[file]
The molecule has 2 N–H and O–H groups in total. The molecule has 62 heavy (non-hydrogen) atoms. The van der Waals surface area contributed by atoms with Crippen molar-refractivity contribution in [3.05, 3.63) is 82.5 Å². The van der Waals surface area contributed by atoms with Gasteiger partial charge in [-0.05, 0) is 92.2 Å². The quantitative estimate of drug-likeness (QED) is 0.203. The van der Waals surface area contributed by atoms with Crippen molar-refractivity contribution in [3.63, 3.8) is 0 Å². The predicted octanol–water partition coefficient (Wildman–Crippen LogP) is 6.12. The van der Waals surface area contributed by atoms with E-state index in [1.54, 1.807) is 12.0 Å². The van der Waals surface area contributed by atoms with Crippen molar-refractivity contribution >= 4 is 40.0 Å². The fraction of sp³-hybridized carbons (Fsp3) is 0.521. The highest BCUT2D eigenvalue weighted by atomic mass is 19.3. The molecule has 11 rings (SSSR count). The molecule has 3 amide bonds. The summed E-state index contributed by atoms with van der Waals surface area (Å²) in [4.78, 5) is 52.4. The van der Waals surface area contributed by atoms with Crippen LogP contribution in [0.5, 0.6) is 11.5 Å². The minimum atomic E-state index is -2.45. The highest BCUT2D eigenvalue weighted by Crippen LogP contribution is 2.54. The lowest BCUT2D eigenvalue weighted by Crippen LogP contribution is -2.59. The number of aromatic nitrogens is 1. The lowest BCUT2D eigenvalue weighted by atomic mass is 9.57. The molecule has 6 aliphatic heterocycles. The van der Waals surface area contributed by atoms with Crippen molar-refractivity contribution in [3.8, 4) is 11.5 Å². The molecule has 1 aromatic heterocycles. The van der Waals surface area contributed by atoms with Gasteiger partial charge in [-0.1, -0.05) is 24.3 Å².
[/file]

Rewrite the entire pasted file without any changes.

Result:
The molecule has 2 N–H and O–H groups in total. The molecule has 62 heavy (non-hydrogen) atoms. The van der Waals surface area contributed by atoms with Crippen molar-refractivity contribution in [3.05, 3.63) is 82.5 Å². The van der Waals surface area contributed by atoms with Gasteiger partial charge in [-0.05, 0) is 92.2 Å². The quantitative estimate of drug-likeness (QED) is 0.203. The van der Waals surface area contributed by atoms with Crippen molar-refractivity contribution in [3.63, 3.8) is 0 Å². The predicted octanol–water partition coefficient (Wildman–Crippen LogP) is 6.12. The van der Waals surface area contributed by atoms with E-state index in [1.54, 1.807) is 12.0 Å². The van der Waals surface area contributed by atoms with Crippen molar-refractivity contribution >= 4 is 40.0 Å². The fraction of sp³-hybridized carbons (Fsp3) is 0.521. The highest BCUT2D eigenvalue weighted by atomic mass is 19.3. The molecule has 11 rings (SSSR count). The molecule has 3 amide bonds. The summed E-state index contributed by atoms with van der Waals surface area (Å²) in [4.78, 5) is 52.4. The van der Waals surface area contributed by atoms with Crippen LogP contribution in [0.5, 0.6) is 11.5 Å². The minimum atomic E-state index is -2.45. The highest BCUT2D eigenvalue weighted by Crippen LogP contribution is 2.54. The lowest BCUT2D eigenvalue weighted by Crippen LogP contribution is -2.59. The number of aromatic nitrogens is 1. The lowest BCUT2D eigenvalue weighted by atomic mass is 9.57. The molecule has 6 aliphatic heterocycles. The van der Waals surface area contributed by atoms with Crippen molar-refractivity contribution in [3.8, 4) is 11.5 Å². The molecule has 1 aromatic heterocycles. The van der Waals surface area contributed by atoms with Gasteiger partial charge in [-0.1, -0.05) is 24.3 Å².